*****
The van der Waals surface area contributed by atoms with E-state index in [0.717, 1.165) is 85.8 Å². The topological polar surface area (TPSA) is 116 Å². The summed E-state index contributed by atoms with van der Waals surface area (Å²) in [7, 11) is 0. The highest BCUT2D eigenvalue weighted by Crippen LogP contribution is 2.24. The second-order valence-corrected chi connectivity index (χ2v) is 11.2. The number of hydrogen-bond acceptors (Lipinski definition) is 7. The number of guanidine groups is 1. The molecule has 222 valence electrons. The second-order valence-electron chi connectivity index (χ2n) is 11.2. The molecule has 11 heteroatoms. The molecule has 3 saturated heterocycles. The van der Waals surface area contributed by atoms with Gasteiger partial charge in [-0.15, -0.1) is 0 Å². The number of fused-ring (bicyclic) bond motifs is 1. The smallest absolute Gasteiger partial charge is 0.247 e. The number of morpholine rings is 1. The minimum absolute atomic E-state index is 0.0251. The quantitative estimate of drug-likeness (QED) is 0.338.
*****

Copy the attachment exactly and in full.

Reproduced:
The van der Waals surface area contributed by atoms with E-state index in [0.717, 1.165) is 85.8 Å². The topological polar surface area (TPSA) is 116 Å². The summed E-state index contributed by atoms with van der Waals surface area (Å²) in [7, 11) is 0. The highest BCUT2D eigenvalue weighted by Crippen LogP contribution is 2.24. The second-order valence-corrected chi connectivity index (χ2v) is 11.2. The number of hydrogen-bond acceptors (Lipinski definition) is 7. The number of guanidine groups is 1. The molecule has 222 valence electrons. The second-order valence-electron chi connectivity index (χ2n) is 11.2. The molecule has 11 heteroatoms. The molecule has 3 saturated heterocycles. The van der Waals surface area contributed by atoms with Gasteiger partial charge in [-0.15, -0.1) is 0 Å². The number of fused-ring (bicyclic) bond motifs is 1. The smallest absolute Gasteiger partial charge is 0.247 e. The number of morpholine rings is 1. The minimum absolute atomic E-state index is 0.0251. The quantitative estimate of drug-likeness (QED) is 0.338.